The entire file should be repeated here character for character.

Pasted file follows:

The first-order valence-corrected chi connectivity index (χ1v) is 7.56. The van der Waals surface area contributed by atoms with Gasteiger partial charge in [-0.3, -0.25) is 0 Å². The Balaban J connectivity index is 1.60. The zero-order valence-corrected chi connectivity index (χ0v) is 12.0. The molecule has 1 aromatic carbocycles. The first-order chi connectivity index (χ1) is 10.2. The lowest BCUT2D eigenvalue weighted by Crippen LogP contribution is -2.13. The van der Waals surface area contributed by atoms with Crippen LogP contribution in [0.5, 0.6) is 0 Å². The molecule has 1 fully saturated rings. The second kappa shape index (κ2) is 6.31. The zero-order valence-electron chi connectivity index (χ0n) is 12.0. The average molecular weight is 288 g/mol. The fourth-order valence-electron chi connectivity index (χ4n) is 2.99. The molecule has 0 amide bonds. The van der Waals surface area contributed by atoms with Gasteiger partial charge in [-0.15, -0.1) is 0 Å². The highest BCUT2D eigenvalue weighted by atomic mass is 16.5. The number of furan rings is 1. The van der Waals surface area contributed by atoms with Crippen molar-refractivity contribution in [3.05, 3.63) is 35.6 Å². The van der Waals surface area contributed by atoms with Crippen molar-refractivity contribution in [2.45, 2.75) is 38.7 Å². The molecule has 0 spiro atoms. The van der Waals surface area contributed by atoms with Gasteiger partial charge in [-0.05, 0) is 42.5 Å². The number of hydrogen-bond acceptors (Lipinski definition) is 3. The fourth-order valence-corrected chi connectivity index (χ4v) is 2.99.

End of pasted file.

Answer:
The first-order valence-corrected chi connectivity index (χ1v) is 7.56. The van der Waals surface area contributed by atoms with Gasteiger partial charge in [-0.3, -0.25) is 0 Å². The Balaban J connectivity index is 1.60. The zero-order valence-corrected chi connectivity index (χ0v) is 12.0. The molecule has 1 aromatic carbocycles. The first-order chi connectivity index (χ1) is 10.2. The lowest BCUT2D eigenvalue weighted by Crippen LogP contribution is -2.13. The van der Waals surface area contributed by atoms with Crippen LogP contribution in [0.5, 0.6) is 0 Å². The molecule has 1 fully saturated rings. The second kappa shape index (κ2) is 6.31. The zero-order valence-electron chi connectivity index (χ0n) is 12.0. The average molecular weight is 288 g/mol. The fourth-order valence-electron chi connectivity index (χ4n) is 2.99. The molecule has 0 amide bonds. The van der Waals surface area contributed by atoms with Gasteiger partial charge in [-0.15, -0.1) is 0 Å². The highest BCUT2D eigenvalue weighted by atomic mass is 16.5. The number of furan rings is 1. The van der Waals surface area contributed by atoms with Crippen molar-refractivity contribution in [3.05, 3.63) is 35.6 Å². The van der Waals surface area contributed by atoms with Crippen molar-refractivity contribution in [2.45, 2.75) is 38.7 Å². The molecule has 0 spiro atoms. The van der Waals surface area contributed by atoms with Gasteiger partial charge in [-0.05, 0) is 42.5 Å². The number of hydrogen-bond acceptors (Lipinski definition) is 3. The fourth-order valence-corrected chi connectivity index (χ4v) is 2.99.